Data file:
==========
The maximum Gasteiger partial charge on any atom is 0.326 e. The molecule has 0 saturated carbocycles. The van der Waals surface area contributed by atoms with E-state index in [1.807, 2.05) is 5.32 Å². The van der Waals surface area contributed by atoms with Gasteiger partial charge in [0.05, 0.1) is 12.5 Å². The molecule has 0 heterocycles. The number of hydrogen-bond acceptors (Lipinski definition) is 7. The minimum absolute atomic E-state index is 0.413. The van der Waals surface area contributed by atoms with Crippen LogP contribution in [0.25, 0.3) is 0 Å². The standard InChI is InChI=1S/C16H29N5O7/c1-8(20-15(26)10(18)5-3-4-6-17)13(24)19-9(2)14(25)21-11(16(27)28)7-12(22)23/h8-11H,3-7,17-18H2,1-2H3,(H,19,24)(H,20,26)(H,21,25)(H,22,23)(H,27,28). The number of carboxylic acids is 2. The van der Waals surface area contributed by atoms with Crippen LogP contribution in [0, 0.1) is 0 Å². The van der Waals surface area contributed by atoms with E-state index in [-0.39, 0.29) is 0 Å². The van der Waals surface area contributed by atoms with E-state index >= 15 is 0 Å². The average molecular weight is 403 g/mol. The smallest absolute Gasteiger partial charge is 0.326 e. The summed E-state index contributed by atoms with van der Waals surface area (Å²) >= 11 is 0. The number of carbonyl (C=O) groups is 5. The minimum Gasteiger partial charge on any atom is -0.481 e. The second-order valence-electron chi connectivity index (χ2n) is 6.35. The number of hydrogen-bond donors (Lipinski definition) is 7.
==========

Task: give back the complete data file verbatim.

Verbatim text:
The maximum Gasteiger partial charge on any atom is 0.326 e. The molecule has 0 saturated carbocycles. The van der Waals surface area contributed by atoms with E-state index in [1.807, 2.05) is 5.32 Å². The van der Waals surface area contributed by atoms with Gasteiger partial charge in [0.05, 0.1) is 12.5 Å². The molecule has 0 heterocycles. The number of hydrogen-bond acceptors (Lipinski definition) is 7. The minimum absolute atomic E-state index is 0.413. The van der Waals surface area contributed by atoms with Crippen LogP contribution in [0.25, 0.3) is 0 Å². The standard InChI is InChI=1S/C16H29N5O7/c1-8(20-15(26)10(18)5-3-4-6-17)13(24)19-9(2)14(25)21-11(16(27)28)7-12(22)23/h8-11H,3-7,17-18H2,1-2H3,(H,19,24)(H,20,26)(H,21,25)(H,22,23)(H,27,28). The number of carboxylic acids is 2. The van der Waals surface area contributed by atoms with Crippen LogP contribution in [0, 0.1) is 0 Å². The van der Waals surface area contributed by atoms with E-state index in [-0.39, 0.29) is 0 Å². The van der Waals surface area contributed by atoms with E-state index >= 15 is 0 Å². The average molecular weight is 403 g/mol. The smallest absolute Gasteiger partial charge is 0.326 e. The summed E-state index contributed by atoms with van der Waals surface area (Å²) >= 11 is 0. The number of carbonyl (C=O) groups is 5. The minimum Gasteiger partial charge on any atom is -0.481 e. The second-order valence-electron chi connectivity index (χ2n) is 6.35. The number of hydrogen-bond donors (Lipinski definition) is 7.